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Interview with Raina Barrett

She tried to make a good wife for the football coach. She really tried. She went to all the games, even the out-of-town games, and she organized the girls into a cheering section.

The team was losing all its games and she thought that maybe that would cheer them up. The girls wore red blazers and sat together. But, somehow, it didn't seem to work. The athletic director told her husband that she should be less...evident. That she was too...

Too what? I said.

"Oh, too everything," said Raina Barrett. "They would never finish the sentence. They'd just say, 'Don't you, think you're too...'"

Maybe you were, I said.

"Of course I was," she said, "Ten years I spent in upstate New York trying to be a good wife. But I wasn't invisible enough to be a good upstate wife. I got into theater groups, and the last straw was when my husband said he liked me better when I just stayed at home and didn't do anything. Aargh!"

So you split, I said.

"You know what the headline on your interview ought to be?" she said. "It ought to say, How the wife of the football coach left home and wound up starring in 'Oh! Calcutta!'"

Part of the story of that odyssey will be told in her first book, she said. It will be titled "First Your Money, Then Your Clothes," and it will be published this winter.

"Isn't that a good title?" Raina said. "That's what Henry tells me when he's drunk. Henry is my boy friend. I think the title really describes New York, by the way. First your money, then your clothes. That really boils it down, Look at me. I gave up everything I had to become an actress, and then I went into 'Oh! Calcutta!' and they said I wasn't an actress because I took off my clothes."

Were you uptight about performing without clothes?

"I was terrified! We all were. I can still remember opening night. In the dressing room, you could hear this incredible noise from the traffic jam outside. And all the TV crews were there; everybody expected a bust. They had bail money in escrow for the whole cast. The scary thing was, if we got busted we could never work in nightclubs or cabaret again. You can't if you have a police record."

Raina was in Chicago to promote the film version of "Oh! Calcutta!" which plays a limited engagement Tuesday through Thursday at the Lake Shore, 400, Marina Cinema, Highland Park, Lamar and Tivoli Theaters.

It was quite a trip for her, she said. "This is the farthest west I've ever been. And this was the first time in my life I ever flew on an airplane. I was so terrified I never even saw the propellers."

It was probably a jet. I said.

"A jet?"

Which airline did you fly?


Yep, I said, I'll bet you a nickel it was a jet. They don't have propellers.

"Oh. Well, next time I'll know. What were we talking about?"

I think...your book.

"Right. It's dedicated to every woman who wanted to split and do something else with her life, and didn't. I tell of all my experiences. The men I've known, the orgies I've attended, how it feels to act without any clothes. And all about sexual freedom."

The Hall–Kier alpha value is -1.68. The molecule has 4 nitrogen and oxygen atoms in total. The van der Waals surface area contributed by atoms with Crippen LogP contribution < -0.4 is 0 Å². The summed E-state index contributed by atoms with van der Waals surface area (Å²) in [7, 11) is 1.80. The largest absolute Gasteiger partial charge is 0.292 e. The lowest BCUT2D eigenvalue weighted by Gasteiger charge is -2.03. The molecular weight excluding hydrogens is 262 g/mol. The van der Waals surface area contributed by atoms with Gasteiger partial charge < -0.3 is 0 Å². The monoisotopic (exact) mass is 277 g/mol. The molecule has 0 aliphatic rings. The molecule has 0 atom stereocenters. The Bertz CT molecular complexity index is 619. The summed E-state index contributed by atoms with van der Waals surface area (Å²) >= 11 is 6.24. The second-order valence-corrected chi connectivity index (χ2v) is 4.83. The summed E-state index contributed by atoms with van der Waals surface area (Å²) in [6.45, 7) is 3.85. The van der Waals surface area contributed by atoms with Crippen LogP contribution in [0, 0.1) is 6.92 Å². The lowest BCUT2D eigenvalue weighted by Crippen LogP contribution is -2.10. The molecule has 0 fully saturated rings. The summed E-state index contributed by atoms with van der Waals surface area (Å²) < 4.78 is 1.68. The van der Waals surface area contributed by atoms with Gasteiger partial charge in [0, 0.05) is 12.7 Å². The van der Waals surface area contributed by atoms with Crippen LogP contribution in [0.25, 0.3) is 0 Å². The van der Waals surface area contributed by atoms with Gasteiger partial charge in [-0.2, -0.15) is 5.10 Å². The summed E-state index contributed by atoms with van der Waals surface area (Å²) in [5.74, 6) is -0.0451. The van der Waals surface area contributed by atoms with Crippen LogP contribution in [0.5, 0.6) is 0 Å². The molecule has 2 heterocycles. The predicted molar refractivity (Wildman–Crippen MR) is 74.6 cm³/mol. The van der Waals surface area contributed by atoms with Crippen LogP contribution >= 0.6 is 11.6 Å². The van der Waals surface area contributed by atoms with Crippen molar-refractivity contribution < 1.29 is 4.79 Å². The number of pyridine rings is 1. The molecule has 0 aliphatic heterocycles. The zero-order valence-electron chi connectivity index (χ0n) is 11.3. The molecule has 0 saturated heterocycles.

What's your advice there?

"The way I see it," Raina said, "sexual freedom is good for one thing only. It guarantees you a good choice. But you still have to choose. I've tried promiscuity and it doesn't work. You have to settle down, like I've settled down with Henry.

So I tell all about that in the book, and when I took it in to the publisher, they said I should add a chapter on grooming. Grooming! I told them this is a book about sex! About freedom! But they said every woman's book has to have a chapter in it somewhere about grooming. So a reader shouldn't accidentally turn up at an orgy incorrectly groomed, I guess."

She said the movie of "Oh! Calcutta!" is a lot better than the closed-circuit TV telecast that played in theaters a couple of years ago, "That was lousy," she said. "The picture looked so crummy it was like they bounced it off the moon. This is the real thing."

The real thing?

"That's the one question that always comes up in every interview," she said. "I've been in 'Oh! Calcutta!' since the first show, so I should know. People ask if there was really sexual intercourse on the stage. The official answer is that it was only simulated. But in the first couple weeks, this one couple was really making it because they told me so. The police got suspicious. The vice detective said it didn't look simulated enough for him. So they cut it out."

Her career is coming right along, Raina said. She has done a TWA commercial, and one for Gleem, and she plays the mother of three in a toy commercial. And she did the narration for "Selling It," a movie she said "tells about what it means to be a hooker. You want to know what it means? It means money and power."

Not long ago she was invited to be on the Merv Griffin Show, but she turned it down. Merv wanted her to undress onstage, with the camera only showing her from the neck up, and then capture the audience reaction.

"You gotta be nuts, I told him," Raina said. "Then, a couple of days later, I was contacted by the Johnny Carson program. They asked me what I would talk about with Johnny. I said I could tell Johnny this really weird story about Merv Griffin."

Roger Ebert

Roger Ebert was the film critic of the Chicago Sun-Times from 1967 until his death in 2013. In 1975, he won the Pulitzer Prize for distinguished criticism.

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